King Solomon whose reign is normally dated from around 970/960 BCE to 930/920 BCE is best known for being extremely wise, extraordinarily wealthy and as a supremely powerful monarch. He is also described as a great lover, with the legendary harem of 700 wives and 300 concubines. He was probably also very busy 😉
He is listed as the tenth of seventeen sons of King David in 2 Samuel 3, born to Bathsheba as her second son; or in 1 Chronicles 3 he is listed as the tenth son of nineteen sons, being born to Bathshua as her fourth son. He was said to reign for forty years – like his father David – or the equivalent of a single generation. He is still young when he becomes King and has not yet reached adulthood, after a bitter dispute with his other brothers; David is still alive during the first few years of his reign, but he grows increasingly fragile and perhaps even senile. It is in the fourth year of his new reign that Solomon lays the foundation stone of the temple – which his father David had wanted to build but the Lord had not allowed this. When the temple begins, 480 years have passed since the Exodus from slavery in Egypt. The temple construction takes seven years, and the building of the rest of the citadel and palace takes another thirteen years so that the project is completed 500 years after the Exodus. Most of these dates should be understood as symbolic which is the reason that the dating of Solomon is so difficult.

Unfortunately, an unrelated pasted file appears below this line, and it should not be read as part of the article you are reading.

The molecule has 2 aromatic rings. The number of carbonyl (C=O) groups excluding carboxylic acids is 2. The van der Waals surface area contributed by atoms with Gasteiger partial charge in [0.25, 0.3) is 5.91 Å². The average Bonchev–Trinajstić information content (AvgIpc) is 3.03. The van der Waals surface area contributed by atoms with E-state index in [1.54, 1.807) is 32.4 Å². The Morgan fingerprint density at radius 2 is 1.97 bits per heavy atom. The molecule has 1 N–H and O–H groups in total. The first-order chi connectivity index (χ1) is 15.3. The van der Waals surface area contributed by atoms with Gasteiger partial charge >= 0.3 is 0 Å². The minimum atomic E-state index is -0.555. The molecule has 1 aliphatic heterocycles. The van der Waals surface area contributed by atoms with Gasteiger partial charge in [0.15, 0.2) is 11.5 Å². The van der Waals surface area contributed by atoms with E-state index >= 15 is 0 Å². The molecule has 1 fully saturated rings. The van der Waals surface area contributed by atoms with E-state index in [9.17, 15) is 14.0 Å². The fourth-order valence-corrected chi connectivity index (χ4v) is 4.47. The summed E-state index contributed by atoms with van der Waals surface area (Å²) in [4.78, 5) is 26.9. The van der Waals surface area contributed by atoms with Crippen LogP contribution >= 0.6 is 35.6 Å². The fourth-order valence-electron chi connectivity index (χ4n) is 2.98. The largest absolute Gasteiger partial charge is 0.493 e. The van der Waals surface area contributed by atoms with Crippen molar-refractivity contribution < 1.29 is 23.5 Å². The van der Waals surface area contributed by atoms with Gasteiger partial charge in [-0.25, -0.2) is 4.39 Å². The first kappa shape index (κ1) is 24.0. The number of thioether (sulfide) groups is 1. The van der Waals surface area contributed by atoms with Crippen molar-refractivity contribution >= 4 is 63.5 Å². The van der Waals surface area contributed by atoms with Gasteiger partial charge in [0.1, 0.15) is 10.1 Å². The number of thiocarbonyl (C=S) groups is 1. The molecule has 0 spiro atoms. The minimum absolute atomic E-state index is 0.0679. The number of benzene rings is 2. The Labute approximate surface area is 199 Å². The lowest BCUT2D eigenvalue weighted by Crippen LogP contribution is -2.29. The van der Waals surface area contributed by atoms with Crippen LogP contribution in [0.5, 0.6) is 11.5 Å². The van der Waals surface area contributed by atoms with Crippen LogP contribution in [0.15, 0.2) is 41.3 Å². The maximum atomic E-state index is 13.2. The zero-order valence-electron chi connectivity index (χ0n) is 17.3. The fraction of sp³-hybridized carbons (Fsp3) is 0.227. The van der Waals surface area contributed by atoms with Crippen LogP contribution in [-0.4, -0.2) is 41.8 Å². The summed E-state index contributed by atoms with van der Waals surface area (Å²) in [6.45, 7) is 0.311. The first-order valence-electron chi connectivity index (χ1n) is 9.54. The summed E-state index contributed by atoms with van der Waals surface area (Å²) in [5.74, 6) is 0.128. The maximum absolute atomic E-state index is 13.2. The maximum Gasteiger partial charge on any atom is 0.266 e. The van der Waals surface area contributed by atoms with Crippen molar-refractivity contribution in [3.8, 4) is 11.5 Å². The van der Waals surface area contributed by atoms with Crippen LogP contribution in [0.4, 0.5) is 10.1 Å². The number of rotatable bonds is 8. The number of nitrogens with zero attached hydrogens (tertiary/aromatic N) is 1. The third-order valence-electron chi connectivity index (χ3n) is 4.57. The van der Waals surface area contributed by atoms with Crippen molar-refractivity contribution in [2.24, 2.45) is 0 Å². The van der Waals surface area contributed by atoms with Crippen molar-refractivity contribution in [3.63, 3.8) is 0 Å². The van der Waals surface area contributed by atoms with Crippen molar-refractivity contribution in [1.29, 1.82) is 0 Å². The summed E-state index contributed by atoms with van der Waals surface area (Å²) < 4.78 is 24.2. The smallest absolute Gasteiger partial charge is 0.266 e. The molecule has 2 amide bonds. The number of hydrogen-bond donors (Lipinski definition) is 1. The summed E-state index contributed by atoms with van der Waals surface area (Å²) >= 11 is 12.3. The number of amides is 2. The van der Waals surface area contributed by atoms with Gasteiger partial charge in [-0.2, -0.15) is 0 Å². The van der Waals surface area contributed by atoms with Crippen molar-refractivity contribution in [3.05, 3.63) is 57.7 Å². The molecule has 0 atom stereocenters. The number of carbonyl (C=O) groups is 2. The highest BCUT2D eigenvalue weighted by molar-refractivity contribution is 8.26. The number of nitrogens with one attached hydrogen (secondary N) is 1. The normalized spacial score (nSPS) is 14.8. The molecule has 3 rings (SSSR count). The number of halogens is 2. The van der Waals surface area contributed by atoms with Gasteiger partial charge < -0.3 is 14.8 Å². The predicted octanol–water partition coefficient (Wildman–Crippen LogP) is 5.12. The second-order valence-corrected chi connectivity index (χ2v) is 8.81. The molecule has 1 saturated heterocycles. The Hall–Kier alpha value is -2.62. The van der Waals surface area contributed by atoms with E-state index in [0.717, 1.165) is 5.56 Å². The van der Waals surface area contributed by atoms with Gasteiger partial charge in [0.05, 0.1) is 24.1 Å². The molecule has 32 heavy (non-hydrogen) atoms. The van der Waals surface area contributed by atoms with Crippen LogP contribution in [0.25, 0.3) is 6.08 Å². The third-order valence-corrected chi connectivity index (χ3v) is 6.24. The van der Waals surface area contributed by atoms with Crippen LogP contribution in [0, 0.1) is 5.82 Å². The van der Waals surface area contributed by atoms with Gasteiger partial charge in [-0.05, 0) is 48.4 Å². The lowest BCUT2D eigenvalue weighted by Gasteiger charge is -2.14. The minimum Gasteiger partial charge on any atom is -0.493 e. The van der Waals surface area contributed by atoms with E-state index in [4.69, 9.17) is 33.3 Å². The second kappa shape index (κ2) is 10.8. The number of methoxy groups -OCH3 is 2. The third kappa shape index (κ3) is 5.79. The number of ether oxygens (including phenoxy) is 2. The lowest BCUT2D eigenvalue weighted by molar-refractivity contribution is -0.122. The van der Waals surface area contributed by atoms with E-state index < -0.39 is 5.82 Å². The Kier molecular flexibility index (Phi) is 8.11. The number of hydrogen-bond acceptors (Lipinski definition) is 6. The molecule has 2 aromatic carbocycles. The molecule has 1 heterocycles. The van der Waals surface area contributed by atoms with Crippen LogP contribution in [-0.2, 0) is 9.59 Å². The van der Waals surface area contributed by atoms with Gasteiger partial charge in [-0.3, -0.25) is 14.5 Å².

When we meet him today in 1 Kings 3, he is still in his youth. The burden of becoming King is weighing heavily upon him. He is deeply aware of his own sin – and as the fruit of the adulterous union between David and Bathsheba, he is also aware of the consequences of sin in his beloved father. So when the Lord appears to him in a dream while he is at the northern shrine of Gibeon and offers him whatever he would ask, Solomon to his credit first acknowledges his frailty and need – yet still requests a heart wise and shrewd.